“The CCIA is not neutral because it allows the owners of many forms of private property, including many types of retail businesses open to the public, to decide for themselves whether to allow firearms on the premises while denying the same autonomy to places of worship,” the judges said in their opinion.
The named plaintiff in the case, Pastor Spencer, and the congregation of the Tabernacle Family Church will be allowed to carry firearms, but the injunction only applies to them.
However, remember the changes in the law made this past Spring:
2022’s CCIA, among other things, banned individuals from carrying firearms in “sensitive locations,” including houses of worship, with the exception of private security. New York State’s 2023-24 budget amended CCIA. The new law now allows armed “persons responsible for security at such place(s) of worship.”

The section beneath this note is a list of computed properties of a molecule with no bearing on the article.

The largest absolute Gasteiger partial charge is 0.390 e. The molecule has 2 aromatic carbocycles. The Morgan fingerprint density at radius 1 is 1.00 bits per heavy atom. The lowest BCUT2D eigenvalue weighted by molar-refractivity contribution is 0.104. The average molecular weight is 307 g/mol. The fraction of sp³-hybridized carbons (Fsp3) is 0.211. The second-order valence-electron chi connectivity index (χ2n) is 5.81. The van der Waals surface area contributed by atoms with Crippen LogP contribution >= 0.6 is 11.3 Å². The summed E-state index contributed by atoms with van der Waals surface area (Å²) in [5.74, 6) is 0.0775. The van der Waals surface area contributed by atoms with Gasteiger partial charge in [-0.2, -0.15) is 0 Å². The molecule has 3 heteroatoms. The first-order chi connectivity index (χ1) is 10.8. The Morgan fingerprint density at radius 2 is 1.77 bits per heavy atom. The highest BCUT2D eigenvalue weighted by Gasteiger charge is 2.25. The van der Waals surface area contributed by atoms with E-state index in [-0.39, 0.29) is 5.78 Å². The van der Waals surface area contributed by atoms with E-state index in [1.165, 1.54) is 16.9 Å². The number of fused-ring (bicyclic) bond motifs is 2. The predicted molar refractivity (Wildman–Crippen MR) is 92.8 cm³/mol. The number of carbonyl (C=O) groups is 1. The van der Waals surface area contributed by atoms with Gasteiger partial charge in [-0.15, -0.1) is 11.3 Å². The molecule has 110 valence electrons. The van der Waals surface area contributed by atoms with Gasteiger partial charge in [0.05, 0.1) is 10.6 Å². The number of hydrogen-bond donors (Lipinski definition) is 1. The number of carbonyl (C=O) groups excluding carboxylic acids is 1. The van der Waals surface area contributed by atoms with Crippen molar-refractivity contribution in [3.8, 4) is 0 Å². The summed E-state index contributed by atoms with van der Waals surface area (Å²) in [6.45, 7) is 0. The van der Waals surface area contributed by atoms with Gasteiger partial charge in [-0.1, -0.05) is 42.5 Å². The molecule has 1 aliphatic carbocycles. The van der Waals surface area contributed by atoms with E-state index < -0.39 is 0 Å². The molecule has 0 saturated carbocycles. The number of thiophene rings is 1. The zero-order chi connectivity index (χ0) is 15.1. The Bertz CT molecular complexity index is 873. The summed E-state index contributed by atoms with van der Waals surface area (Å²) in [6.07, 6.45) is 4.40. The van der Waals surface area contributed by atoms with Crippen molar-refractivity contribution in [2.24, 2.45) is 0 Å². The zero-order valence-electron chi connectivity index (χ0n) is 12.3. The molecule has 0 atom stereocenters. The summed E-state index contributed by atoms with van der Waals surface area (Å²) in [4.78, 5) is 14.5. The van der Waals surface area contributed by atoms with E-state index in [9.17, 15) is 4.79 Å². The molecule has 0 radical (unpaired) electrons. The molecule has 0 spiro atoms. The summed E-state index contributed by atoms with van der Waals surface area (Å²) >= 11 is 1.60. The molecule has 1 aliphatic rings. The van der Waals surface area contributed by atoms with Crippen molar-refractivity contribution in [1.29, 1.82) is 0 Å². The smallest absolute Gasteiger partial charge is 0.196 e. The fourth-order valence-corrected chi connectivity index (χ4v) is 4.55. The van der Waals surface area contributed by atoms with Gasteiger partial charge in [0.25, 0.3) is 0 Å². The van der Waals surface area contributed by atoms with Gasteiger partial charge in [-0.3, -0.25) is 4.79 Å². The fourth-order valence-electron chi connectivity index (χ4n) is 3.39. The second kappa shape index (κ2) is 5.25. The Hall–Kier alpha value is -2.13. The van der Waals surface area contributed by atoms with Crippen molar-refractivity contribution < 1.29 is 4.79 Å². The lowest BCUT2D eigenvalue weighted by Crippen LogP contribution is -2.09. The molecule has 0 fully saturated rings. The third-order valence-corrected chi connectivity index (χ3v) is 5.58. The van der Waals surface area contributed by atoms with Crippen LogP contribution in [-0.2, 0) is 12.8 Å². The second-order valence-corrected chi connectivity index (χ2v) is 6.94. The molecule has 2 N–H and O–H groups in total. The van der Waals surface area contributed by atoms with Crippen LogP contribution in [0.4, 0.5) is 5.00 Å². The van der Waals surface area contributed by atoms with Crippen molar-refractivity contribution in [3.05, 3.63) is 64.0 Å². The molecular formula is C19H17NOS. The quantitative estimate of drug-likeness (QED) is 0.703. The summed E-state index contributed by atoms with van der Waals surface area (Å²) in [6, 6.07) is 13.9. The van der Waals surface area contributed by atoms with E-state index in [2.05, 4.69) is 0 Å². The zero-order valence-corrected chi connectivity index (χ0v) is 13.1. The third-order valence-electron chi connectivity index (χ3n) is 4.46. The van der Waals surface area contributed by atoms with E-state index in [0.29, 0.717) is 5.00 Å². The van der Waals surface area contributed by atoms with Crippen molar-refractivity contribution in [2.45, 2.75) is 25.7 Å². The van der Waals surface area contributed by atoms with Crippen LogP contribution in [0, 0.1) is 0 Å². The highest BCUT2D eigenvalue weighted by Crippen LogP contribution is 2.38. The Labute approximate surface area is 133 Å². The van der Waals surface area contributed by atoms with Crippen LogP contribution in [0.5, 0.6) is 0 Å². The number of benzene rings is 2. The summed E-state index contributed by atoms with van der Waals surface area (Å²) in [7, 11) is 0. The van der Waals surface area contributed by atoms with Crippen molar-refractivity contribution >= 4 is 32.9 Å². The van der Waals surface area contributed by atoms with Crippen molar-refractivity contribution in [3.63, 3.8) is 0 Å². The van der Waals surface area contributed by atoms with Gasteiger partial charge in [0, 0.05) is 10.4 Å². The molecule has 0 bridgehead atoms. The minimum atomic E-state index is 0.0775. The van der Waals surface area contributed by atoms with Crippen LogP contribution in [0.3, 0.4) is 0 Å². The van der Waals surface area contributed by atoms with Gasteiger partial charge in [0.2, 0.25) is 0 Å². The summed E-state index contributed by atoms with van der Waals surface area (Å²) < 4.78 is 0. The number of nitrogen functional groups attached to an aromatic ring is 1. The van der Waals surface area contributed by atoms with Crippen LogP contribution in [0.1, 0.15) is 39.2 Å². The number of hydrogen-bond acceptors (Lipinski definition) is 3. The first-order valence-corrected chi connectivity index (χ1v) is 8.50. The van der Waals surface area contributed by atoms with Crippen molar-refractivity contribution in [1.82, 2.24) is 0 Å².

The vague language in the law makes it unclear how churches can defend themselves. The term “security guard” is defined as individuals “who have been granted a special armed registration card, while at the location of their employment and during their work hours as such a security guard.”
Amy Swearer, a senior legal fellow in The Heritage Foundation’s Edwin Meese III Center for Legal and Judicial Studies told the Daily Caller that Hochul’s changes to the CCIA are “vague as to whether that can just be a concealed carry permit holder who is assigned to a security team or whether it has to be a licensed, paid security officer.”
While trying to hide the obvious leftward leaning slant to most of this judicial opinion, the NY Times revealed the true motives of the 2nd Circuit:
“…the appeals court allowed states broader freedom to justify new gun laws than had been understood by many judges in the wake of the Bruen decision.” (In plain words, they ignored SCOTUS’ Bruen decision.)
Jacob Charles, a Pepperdine University law professor whose work was cited in the ruling, said in an interview that the interpretation would “allow states to have a lot more leeway in enacting gun regulations.” (Don’t worry about what that pesky Constitution actually says, just twist it to your goals.)
As long as SCOTUS has its current roster of judges, when this ultimately reaches SCOTUS much of it should be overturned. Until then…we're stuck and the lawsuits will continue.